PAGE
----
Ms Christine Tan is a trained counsellor in Singapore and the founder of Awful Grace, a non-profit social purpose movement that seeks to reach marginalised and broken communities in Singapore and around the world. She first went to Nepal to provide post-trauma counselling, through art therapy, to the victims of the 2015 earthquake in Nepal.

Awful Grace - 2015 Gorkha Earthquake Relief Mission

"Through pain, found wisdom. That's the awful grace of God." - Christine Tan

Christine partnered with the Singapore Red Cross (SRC) on her first mission trip to Nepal, which focused on providing immediate relief to victims of the earthquake. Basic necessities were collected mainly via donations, and the Nepalese partner she liaised with personally came to Singapore to ensure that these donations were flown directly to Nepal under his name, through commercial passenger flights. This largely reduced the time taken for the donations to reach the affected locals, as it need not go through further checks by authorities, as the donated goods were not flown in by a local Nepali instead of an NGO.

This is an overview of the services provided by Christine and SRC:

  • Art therapy programme sponsored by SRC
  • Focused on psychological and physical well-being
  • Workshop in trauma counselling (conducted by Christine)
  • Learnt about the psychological effects of earthquake on the community
  • Ran mobile clinics alongside SRC
  • Distributed school bags
  • Dental clinics
  • Run clinics in the prison for the prisoners

Through this mission, Christine and her team built meaningful relationships with the locals that extended beyond the scale of their project. This motivated her to want to do more for the people, to provide a sustainable form of help beyond immediate disaster relief.

Enter Projek Namaste, her second mission to Nepal that aims to help families set up and run their own goat farms for a sustainable livelihood.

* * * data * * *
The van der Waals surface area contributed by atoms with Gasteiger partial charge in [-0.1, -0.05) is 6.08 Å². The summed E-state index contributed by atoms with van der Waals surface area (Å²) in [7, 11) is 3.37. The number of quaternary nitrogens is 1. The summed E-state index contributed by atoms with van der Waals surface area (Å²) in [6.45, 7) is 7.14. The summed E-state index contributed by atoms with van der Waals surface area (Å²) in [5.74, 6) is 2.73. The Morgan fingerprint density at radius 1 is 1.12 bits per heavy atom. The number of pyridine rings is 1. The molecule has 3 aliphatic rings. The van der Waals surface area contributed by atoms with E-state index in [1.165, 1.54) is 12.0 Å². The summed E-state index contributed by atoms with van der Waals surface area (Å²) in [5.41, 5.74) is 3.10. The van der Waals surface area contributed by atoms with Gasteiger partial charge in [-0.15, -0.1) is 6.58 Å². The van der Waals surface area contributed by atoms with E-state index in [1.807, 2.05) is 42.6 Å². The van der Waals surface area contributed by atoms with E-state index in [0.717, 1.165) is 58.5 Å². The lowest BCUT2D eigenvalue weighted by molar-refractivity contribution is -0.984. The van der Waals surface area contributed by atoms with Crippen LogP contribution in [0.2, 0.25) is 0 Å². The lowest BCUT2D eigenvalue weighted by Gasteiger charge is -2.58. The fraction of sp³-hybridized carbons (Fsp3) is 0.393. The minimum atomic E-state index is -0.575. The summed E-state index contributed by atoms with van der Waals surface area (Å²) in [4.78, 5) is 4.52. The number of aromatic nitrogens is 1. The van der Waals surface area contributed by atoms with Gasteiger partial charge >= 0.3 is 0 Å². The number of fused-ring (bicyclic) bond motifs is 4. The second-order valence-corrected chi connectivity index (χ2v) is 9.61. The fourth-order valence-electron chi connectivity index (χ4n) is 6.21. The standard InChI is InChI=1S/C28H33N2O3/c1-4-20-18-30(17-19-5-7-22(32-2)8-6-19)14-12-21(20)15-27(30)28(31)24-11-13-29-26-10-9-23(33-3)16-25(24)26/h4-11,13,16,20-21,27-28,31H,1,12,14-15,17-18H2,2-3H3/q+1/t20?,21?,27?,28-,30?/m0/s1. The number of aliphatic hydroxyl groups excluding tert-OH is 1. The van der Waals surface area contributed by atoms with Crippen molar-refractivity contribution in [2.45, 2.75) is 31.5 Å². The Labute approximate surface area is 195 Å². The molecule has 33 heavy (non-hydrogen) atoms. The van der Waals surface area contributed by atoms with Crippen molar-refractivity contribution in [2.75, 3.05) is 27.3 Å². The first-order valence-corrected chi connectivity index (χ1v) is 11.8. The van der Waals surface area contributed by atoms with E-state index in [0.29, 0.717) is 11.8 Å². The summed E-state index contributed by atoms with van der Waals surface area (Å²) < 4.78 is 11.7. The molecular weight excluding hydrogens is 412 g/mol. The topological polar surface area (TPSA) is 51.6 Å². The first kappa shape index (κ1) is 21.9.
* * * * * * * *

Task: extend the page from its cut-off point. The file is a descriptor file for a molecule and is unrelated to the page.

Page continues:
Projek Namaste

Projek Namaste is an expression of Awful Grace. 'Namaste' is a formal and respectful greeting used predominantly in India, Nepal and Bangladesh, and is sometimes used to express deep gratitude. For Awful Grace, 'Namaste' is interpreted as 'honouring the person in dignity', thereby redeeming the person's essential humanity, and seeks to connect with the community in their pain.

This project is modelled after a rehabilitation centre for ex-prisoners, which became a goat farm that provided families with the means of rearing goats. This is how it works:

  1. 20 families are identified each year, selected based on poverty level (below national average and poverty line) and the ability of the family to provide for themselves.
  2. Families are brought to the rehabilitation centre, where they learn how to breed cattle (goats and cows). The cows are for providing milk, as an alternative source of farming income, especially when the goats are just starting to mate.
  3. At the end of the training, each family is given a pair of goats and cows for them to start breeding.
  4. After 18-24 months, each family will return two goats back to the centre.

Insights from Christine

  • Language is a challenge. Singaporean doctors are paired with Nepalese doctors to avoid any miscommunications
  • Be open-minded and expect the unexpected. The itinerary is just a guideline. There has been a strike almost every year she has been to  Nepal → need to manoeuvre through these obstacles
  • Some policies may be in place in the local government, but not necessarily executed.

This marks the end of our first study group session, from which we gained a much better understanding of the kind of environment and culture in Nepal we are going to see, and the expectations we can have from the places we will be visiting: Kathmandu, Pokhara and the Annapurna region (Ghandruk and Bhujung).

The next study group session will focus on the social, political and economic aspects of Nepal, as well as its geography and environment.

Written by Jing Qi